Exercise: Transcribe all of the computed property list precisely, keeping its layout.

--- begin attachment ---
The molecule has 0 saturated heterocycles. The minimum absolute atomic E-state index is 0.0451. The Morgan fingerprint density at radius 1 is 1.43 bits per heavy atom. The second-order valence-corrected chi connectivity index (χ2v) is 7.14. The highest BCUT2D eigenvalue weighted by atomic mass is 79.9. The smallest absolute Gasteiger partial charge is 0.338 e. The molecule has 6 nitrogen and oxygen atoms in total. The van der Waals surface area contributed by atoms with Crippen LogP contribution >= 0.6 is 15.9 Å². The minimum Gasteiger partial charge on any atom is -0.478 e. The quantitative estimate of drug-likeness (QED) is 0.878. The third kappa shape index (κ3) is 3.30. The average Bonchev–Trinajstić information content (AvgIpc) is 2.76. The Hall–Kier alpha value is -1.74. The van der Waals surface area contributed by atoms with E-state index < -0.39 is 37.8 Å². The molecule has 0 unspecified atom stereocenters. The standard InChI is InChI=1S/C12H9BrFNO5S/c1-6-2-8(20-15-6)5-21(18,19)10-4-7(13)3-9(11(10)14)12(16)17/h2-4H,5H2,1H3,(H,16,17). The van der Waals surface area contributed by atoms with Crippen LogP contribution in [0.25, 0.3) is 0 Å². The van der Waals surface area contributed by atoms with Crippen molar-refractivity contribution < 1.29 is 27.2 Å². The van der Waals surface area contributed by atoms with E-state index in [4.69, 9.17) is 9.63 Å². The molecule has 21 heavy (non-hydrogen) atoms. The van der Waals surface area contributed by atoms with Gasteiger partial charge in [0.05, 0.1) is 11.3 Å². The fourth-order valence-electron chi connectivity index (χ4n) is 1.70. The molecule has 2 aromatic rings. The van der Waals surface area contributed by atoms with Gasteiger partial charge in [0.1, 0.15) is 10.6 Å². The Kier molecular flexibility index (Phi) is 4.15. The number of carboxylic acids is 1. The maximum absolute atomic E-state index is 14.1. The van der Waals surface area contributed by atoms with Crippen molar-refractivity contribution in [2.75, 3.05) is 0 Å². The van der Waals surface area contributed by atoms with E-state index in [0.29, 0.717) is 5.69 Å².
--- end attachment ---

The molecule has 0 saturated heterocycles. The minimum absolute atomic E-state index is 0.0451. The Morgan fingerprint density at radius 1 is 1.43 bits per heavy atom. The second-order valence-corrected chi connectivity index (χ2v) is 7.14. The highest BCUT2D eigenvalue weighted by atomic mass is 79.9. The smallest absolute Gasteiger partial charge is 0.338 e. The molecule has 6 nitrogen and oxygen atoms in total. The van der Waals surface area contributed by atoms with Crippen LogP contribution >= 0.6 is 15.9 Å². The minimum Gasteiger partial charge on any atom is -0.478 e. The quantitative estimate of drug-likeness (QED) is 0.878. The third kappa shape index (κ3) is 3.30. The average Bonchev–Trinajstić information content (AvgIpc) is 2.76. The Hall–Kier alpha value is -1.74. The van der Waals surface area contributed by atoms with E-state index < -0.39 is 37.8 Å². The molecule has 0 unspecified atom stereocenters. The standard InChI is InChI=1S/C12H9BrFNO5S/c1-6-2-8(20-15-6)5-21(18,19)10-4-7(13)3-9(11(10)14)12(16)17/h2-4H,5H2,1H3,(H,16,17). The van der Waals surface area contributed by atoms with Crippen LogP contribution in [0.25, 0.3) is 0 Å². The van der Waals surface area contributed by atoms with Crippen molar-refractivity contribution < 1.29 is 27.2 Å². The van der Waals surface area contributed by atoms with E-state index in [4.69, 9.17) is 9.63 Å². The molecule has 21 heavy (non-hydrogen) atoms. The van der Waals surface area contributed by atoms with Gasteiger partial charge in [0.05, 0.1) is 11.3 Å². The fourth-order valence-electron chi connectivity index (χ4n) is 1.70. The molecule has 2 aromatic rings. The van der Waals surface area contributed by atoms with Gasteiger partial charge in [0.1, 0.15) is 10.6 Å². The Kier molecular flexibility index (Phi) is 4.15. The number of carboxylic acids is 1. The maximum absolute atomic E-state index is 14.1. The van der Waals surface area contributed by atoms with Crippen molar-refractivity contribution in [2.75, 3.05) is 0 Å². The van der Waals surface area contributed by atoms with E-state index in [0.29, 0.717) is 5.69 Å².